The job for OTT services is to offer convenience, choice and control, according to Hulu chief executive Randy Freer – which is why his platform is focused on making content discovery easy.

Freer told a fringe event at the Cannes festival that discovery is one of the “top three” challenges facing the business, with users only likely to encounter “7% to 8%” of its content through organic searches.

With over 85,000 episodes of TV content on Hulu, users are faced with an impossible amount of choice – something it compounded by launching its live TV offering without the traditional programme guide.

“People couldn’t figure out what was going on, so we put it back in,” Freer acknowledged. (For more, read WARC’s report: How Hulu is rising to the content discovery challenge.)

As a digital business, it’s possible to track consumer behaviour closely – “how fast does a customer come in, open the app and get to the video they want to watch? You can see it down to the second, even half-second” – and understand it.

“Everything we do in user experience, everything we do in that interface, is to try and get people to a video they want to watch as quickly as possible,” he said.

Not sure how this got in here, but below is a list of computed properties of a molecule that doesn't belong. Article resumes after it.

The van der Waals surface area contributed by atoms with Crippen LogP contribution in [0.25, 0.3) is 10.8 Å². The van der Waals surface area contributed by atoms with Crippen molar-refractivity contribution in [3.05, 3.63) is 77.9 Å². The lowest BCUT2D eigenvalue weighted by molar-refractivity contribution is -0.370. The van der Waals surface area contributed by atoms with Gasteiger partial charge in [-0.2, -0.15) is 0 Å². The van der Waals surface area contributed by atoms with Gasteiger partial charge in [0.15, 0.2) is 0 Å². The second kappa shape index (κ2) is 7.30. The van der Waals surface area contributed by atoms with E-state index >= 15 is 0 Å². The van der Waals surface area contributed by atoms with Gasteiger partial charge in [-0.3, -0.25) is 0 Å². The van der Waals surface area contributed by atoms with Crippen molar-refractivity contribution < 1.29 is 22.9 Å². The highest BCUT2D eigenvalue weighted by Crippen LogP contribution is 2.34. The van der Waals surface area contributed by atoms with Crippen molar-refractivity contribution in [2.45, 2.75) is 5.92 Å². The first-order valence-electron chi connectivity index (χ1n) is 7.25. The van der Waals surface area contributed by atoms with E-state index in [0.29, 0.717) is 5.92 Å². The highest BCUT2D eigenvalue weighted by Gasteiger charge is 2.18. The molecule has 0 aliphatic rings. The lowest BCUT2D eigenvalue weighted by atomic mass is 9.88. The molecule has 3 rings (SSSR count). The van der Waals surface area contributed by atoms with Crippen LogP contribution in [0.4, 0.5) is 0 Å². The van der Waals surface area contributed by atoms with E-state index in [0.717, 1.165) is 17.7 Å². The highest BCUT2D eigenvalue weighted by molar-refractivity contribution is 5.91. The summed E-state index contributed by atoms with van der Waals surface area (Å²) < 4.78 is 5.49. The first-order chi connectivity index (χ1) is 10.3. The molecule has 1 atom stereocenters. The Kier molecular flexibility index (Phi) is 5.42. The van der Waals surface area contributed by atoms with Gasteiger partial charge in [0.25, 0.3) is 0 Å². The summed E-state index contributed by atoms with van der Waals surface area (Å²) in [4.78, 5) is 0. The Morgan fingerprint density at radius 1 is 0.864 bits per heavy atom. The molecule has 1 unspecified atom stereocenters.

To cut down discovery times, Hulu is investing in machine learning to improve its recommendation algorithm, bolstering its curation team, and exploring voice search.

While there’s an immense amount of choice, Freer doesn’t accept the argument that the industry is simply producing “too much content” for the market to cope with.

He believes the growing volume of content is part of a power shift – away from broadcasters and distributors, and into the hands of consumers – hence the need for services like Hulu is to offer convenience, choice and control.

“Shorter term, the customer is winning and is going to win. And that’s the way it should be in television,” he said.

“We’re moving from this gatekeeper mentality. Whether it’s Comcast or Charter or Time Warner or any of the others, where it was a linear aggregated scheduled service, to one based on customer choice, customer options, and their ability to cancel, to re-subscribe, to move from one service to another, and really drive their usage in a way that is much more in their control.”

Sourced from WARC